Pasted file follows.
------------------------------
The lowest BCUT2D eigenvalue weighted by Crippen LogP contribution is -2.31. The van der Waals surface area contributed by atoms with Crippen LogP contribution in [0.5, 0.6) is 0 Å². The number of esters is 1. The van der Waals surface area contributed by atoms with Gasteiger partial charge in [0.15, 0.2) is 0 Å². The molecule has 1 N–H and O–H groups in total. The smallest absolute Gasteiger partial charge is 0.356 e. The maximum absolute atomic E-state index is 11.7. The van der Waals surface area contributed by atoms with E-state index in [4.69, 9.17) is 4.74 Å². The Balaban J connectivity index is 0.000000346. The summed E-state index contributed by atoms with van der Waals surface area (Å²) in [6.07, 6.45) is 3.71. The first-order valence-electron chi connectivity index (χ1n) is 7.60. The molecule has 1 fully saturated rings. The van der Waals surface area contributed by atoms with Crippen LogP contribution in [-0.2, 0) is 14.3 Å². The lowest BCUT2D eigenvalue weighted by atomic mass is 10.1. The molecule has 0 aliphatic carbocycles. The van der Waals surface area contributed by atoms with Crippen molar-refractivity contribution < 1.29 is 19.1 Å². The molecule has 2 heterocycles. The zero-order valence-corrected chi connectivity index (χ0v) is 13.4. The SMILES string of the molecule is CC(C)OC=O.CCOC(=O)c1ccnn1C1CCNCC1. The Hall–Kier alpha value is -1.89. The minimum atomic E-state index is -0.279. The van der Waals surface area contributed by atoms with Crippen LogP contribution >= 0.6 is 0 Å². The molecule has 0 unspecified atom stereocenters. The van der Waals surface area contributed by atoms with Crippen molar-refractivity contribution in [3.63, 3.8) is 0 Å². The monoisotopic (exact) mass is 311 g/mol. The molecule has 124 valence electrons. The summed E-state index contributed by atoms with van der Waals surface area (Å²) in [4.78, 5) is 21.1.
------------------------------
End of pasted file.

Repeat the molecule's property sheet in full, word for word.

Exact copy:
The lowest BCUT2D eigenvalue weighted by Crippen LogP contribution is -2.31. The van der Waals surface area contributed by atoms with Crippen LogP contribution in [0.5, 0.6) is 0 Å². The number of esters is 1. The van der Waals surface area contributed by atoms with Gasteiger partial charge in [0.15, 0.2) is 0 Å². The molecule has 1 N–H and O–H groups in total. The smallest absolute Gasteiger partial charge is 0.356 e. The maximum absolute atomic E-state index is 11.7. The van der Waals surface area contributed by atoms with E-state index in [4.69, 9.17) is 4.74 Å². The Balaban J connectivity index is 0.000000346. The summed E-state index contributed by atoms with van der Waals surface area (Å²) in [6.07, 6.45) is 3.71. The first-order valence-electron chi connectivity index (χ1n) is 7.60. The molecule has 1 fully saturated rings. The van der Waals surface area contributed by atoms with Crippen LogP contribution in [-0.2, 0) is 14.3 Å². The lowest BCUT2D eigenvalue weighted by atomic mass is 10.1. The molecule has 0 aliphatic carbocycles. The van der Waals surface area contributed by atoms with Crippen molar-refractivity contribution < 1.29 is 19.1 Å². The molecule has 2 heterocycles. The zero-order valence-corrected chi connectivity index (χ0v) is 13.4. The SMILES string of the molecule is CC(C)OC=O.CCOC(=O)c1ccnn1C1CCNCC1. The Hall–Kier alpha value is -1.89. The minimum atomic E-state index is -0.279. The van der Waals surface area contributed by atoms with Crippen LogP contribution >= 0.6 is 0 Å². The molecule has 0 unspecified atom stereocenters. The van der Waals surface area contributed by atoms with Crippen molar-refractivity contribution in [3.63, 3.8) is 0 Å². The monoisotopic (exact) mass is 311 g/mol. The molecule has 124 valence electrons. The summed E-state index contributed by atoms with van der Waals surface area (Å²) in [4.78, 5) is 21.1.